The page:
St. George (96)
Origin and History
The ship was rebuilt at Portsmouth and launched in 1726.
During the Seven Years' War, the ship was under the command of:
- 1755 to September 1756: captain John Storr
- 1758 and 1759: captain Clarke Gayton
The ship was broken up in 1774.
Service during the War
From December 27 1756 to January 27 1757, Byng's trial after his defeat at Minorca was held on board the St. George in Portsmouth harbour.
At the beginning of January 1759, the ship was among the fleet assembled at Carlisle Bay in Barbados under commodore John Moore for the planned expedition against the Martinique and Guadeloupe islands. On January 13, the whole British force sailed for Martinique Island. On January 15, the fleet lay off the bay of Fort Royal (actual Fort de France). On January 18, after an unsuccessful attempt of the land troops to capture Fort Royal, the British fleet proceeded to Saint-Pierre, the second town in Martinique. On January 19, the attack of the coastal batteries failed and commodore Moore decided to redirect his efforts against the island of Guadeloupe. On January 22, the British fleet reached Basse-Terre. On January 23, the ship was part of the squadron sent against the citadel of Basse-Terre while other vessels bombarded the town which was almost entirely destroyed. On January 24, British troops landed and occupied the town. Until March 11, most of the fleet remained idle in front of Basse-Terre. Moore then transported most of the land forces to Fort Louis before falling back to Prince Rupert's Bay in the Island of Dominica, in order to cover Basse-Terre and the British Leeward Islands from the threat of the newly arrived French squadron. The island of Guadeloupe finally capitulated on May 1.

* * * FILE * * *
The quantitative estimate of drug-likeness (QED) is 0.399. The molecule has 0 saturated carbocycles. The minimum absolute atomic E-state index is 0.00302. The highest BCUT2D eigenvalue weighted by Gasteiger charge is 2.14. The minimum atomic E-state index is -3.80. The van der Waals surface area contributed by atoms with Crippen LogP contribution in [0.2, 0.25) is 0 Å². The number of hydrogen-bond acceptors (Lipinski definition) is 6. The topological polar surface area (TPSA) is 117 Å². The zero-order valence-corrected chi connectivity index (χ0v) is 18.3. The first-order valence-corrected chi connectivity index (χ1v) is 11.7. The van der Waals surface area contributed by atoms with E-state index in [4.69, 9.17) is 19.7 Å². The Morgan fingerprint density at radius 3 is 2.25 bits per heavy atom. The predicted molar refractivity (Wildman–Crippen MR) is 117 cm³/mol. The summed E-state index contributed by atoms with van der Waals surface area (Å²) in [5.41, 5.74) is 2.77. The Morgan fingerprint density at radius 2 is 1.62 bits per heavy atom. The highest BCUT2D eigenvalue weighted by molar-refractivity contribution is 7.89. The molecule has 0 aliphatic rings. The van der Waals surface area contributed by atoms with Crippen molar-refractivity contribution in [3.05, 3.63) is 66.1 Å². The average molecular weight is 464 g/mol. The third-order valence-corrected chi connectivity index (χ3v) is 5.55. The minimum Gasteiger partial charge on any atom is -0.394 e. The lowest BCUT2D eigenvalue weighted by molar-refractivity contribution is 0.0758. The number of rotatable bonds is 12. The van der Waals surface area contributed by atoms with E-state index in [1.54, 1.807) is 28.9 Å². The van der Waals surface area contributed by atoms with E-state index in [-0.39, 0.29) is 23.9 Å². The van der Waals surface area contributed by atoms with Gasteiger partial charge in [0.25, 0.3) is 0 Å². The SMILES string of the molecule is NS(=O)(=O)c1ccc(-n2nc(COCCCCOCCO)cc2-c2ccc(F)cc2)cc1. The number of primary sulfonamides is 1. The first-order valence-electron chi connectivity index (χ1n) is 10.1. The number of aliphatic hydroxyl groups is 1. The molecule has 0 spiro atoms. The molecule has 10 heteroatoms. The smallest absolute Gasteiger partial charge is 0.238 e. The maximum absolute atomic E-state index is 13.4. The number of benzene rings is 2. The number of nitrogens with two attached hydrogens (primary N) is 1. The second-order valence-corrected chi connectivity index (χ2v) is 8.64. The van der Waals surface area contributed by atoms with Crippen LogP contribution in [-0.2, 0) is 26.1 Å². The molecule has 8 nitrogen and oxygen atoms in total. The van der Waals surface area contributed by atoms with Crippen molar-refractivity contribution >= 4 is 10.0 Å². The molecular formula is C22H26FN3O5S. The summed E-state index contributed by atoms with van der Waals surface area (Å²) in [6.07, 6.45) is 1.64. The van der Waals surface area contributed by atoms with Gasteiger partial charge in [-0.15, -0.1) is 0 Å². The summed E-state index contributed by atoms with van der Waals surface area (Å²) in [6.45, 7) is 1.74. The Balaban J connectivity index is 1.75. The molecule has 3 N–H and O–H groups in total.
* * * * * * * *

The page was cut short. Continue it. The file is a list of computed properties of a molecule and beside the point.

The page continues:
To do: campaigns from 1760 to 1763
Clowes, Wm. Laird, The Royal Navy – A History from the Earliest Time to the Present, Vol. III, Sampson Low, Marston and Company, London: 1898, pp. 146-160
Phillip, Michael, Ships of the Old Navy
- HMS St. George